Taking in economics terms, it increases the Aggregate supply of goods and services in the economy. As a result people would able to buy more goods and services at lesser value (as prices decrease). Hence there consumption level and saving rate increases which in turn reduces the cost of capital and affect the investment patterns because due to reduce cost of capital and increasing saving rate more loanable funds are available at cheaper rate, which increases the investment rate in the economy. So according to economics this whole event is a win - win situation which help in growing the economy at a faster rate.

Few other objectives will be achieved like farmers will be incentivising better for their production. Agents/middle men concept will be abolished. Also it will
help in generating huge employment. But most important consumer would be given right value of the money.

Now question arises why so Kolaveri in spite of all these advantages. Besides political agendas , few protagonist believe allowing FDI’s may back fire Indian economy because it would take the job of unorganized sector retailers(Local kirana store), as a result huge unemployment created in economy.
Also retailers like Wal-Mart practised the strategy of giving better incentive to
farmers during their initial days, to finish their competition. But this strategy put them in to huge losses, but looking at the global revenue and their capacity these retailers can afford looses for first 5-6 years and when they feel now producers, distributors etc depend on them and market is in their control they start restricting and enforce their laws and strategy i.e. they now control the “food chain” of your country.

So what could be the possible solution to this problem because we know allowing FDI in retail will be a big boost for our economy but at the same time we fear it could back fire also. So, in my opinion we can stop the bill for now and declare the retail sector to be Infant Industry (Infant Industry Argument) i.e. domestic companies under this sector will be directly help by government. Make our domestic retailers strong so that when FDI will come we can stand in competition with them. But all this must be done with a proper plan and time limit.
 With the Euro zone being on the verge of a crash in its economy, the paralysed banking systems of the European Union nations have been disclosed to rest of the world. The financial crisis of European Union has brought in front the underlying problems and the erroneous tendencies of the various countries of Europe. It also exhibited the weaknesses that occurred in the structure of the monetary union which was the prime reason behind worsening the situation. The financial crisis of the Euro Zone has brought with it a plentiful of lessons to be learnt by the policymakers. 

Strong Institutional Framework & Policies are Important :
 It is of utmost importance in today’s scenario to have the good financial policies laid down strongly in the system. It is distinctly understood from the current crisis that the countries which had the unstable fiscal policies were undermined by the economic turmoil before any other nations. One example of the unsustainable policies was exhibited when the financially strong nations were burdened with the financial obligations of the weaker nations. This further weakened the whole of the Euro Zone by weakening the financially strong nations as well in spite of easing out the situation by balancing the debts. Also, the policies once set should be consistently kept under the check. The expenditures should be monitored on a con-stant basis even if it is a boom time for the economy.

Foreign Owned Banks Come to a Rescue :
 Although the topic is highly conten-tious in many emerging markets, the foreign banks help in creating a more efficient financial sector. This enhances the competition in the market which lays the foundation for fortifying the domestic banks. For example, PKO BP and Sberbank, the domestically owned banks of Po-land and Russia respectively, braved out the crisis outstandingly because of the copiousness of the foreign banks in these countries. On the other hand, the domestic banks of countries like Parex in Latvia and OTP in Hungary could not cope up with the trouble because of the absence of the sustain-able and strong business model.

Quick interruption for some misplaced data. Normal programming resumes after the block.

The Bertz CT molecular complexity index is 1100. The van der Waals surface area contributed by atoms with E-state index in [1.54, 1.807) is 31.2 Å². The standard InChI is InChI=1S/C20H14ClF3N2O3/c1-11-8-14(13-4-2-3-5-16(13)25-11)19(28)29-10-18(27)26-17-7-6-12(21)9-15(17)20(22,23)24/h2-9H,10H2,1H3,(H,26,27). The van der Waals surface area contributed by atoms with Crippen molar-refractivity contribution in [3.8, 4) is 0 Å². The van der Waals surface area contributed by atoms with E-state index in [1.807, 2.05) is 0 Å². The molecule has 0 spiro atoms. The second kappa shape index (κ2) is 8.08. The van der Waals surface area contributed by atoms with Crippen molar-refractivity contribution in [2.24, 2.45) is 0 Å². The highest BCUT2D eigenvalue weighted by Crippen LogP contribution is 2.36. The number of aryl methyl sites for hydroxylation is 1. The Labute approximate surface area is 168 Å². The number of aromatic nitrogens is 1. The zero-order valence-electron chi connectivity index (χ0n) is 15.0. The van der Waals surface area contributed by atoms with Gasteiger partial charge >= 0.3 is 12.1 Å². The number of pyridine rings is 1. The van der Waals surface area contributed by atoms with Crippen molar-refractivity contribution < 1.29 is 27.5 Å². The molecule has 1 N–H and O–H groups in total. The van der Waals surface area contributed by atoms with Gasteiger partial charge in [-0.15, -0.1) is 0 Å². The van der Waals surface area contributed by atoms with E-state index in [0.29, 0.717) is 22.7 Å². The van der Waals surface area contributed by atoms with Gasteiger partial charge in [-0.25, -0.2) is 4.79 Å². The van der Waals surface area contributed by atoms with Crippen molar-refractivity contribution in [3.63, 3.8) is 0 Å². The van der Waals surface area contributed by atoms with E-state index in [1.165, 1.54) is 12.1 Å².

An Increase in Savings Ratio Is Required :
 There has been a remarkable hike in the personal debts of the people living in Europe and US. This culture has proved out to be extremely dangerous for the economies of these nations as it further enhances the current account deficit and creates more imbalances in the economy. Also the Western nations usually do not have the tendency of saving. However, the crisis calls for the increase in the saving ratio of the nations. The savings ratio has been very low for the European countries as the saving ratio of UK sank down below 0% in mid 2008.

 The current crisis requires fundamental decision making by the leaders of the European Union. The learning from this financial crisis can be taken ahead to bring out the breakthrough changes in the current financial systems and improvise the situation. In addition, the support is required at both, domestic as well as international levels.
On 7th dec. morning , I found an interesting 'BELIEF' in 'The Economics Times' which is under the heading 'RATING AGENCIES CAN WORSEN CRISIS: NOYER' . Mr. NOYER, policymaker of European Central Bank believes that rating agencies can actually worsen the crisis.The question is , when everybody believes that rating agencies are in existence to protect the interest of investors by making them aware of the riskiness associated with the bonds issued by the government of some nation, by giving them some 'alphabets' or so called 'credit ratings' , why this man believes that these ratings would make the present economic condition even worse? Well I believe that this has something to do with the 'EXPECTATION' of investors . If an investor believes that investing in some nation's bond will fetch him returns , he invests in that nation's bond. But if there is somebody ( ofcourse the 'credit rating agency') that tells the investor that parking funds in this nation's bond is no more 'safe' , he might or most probably will change his decision of investing even if the economic fundamentals of that nation are strong.This happens because investor generally makes decision on the belief that ratings given by credit rating agency truly reflects the economic scenario and credit worthiness of the bonds offered to him which might not always be the case.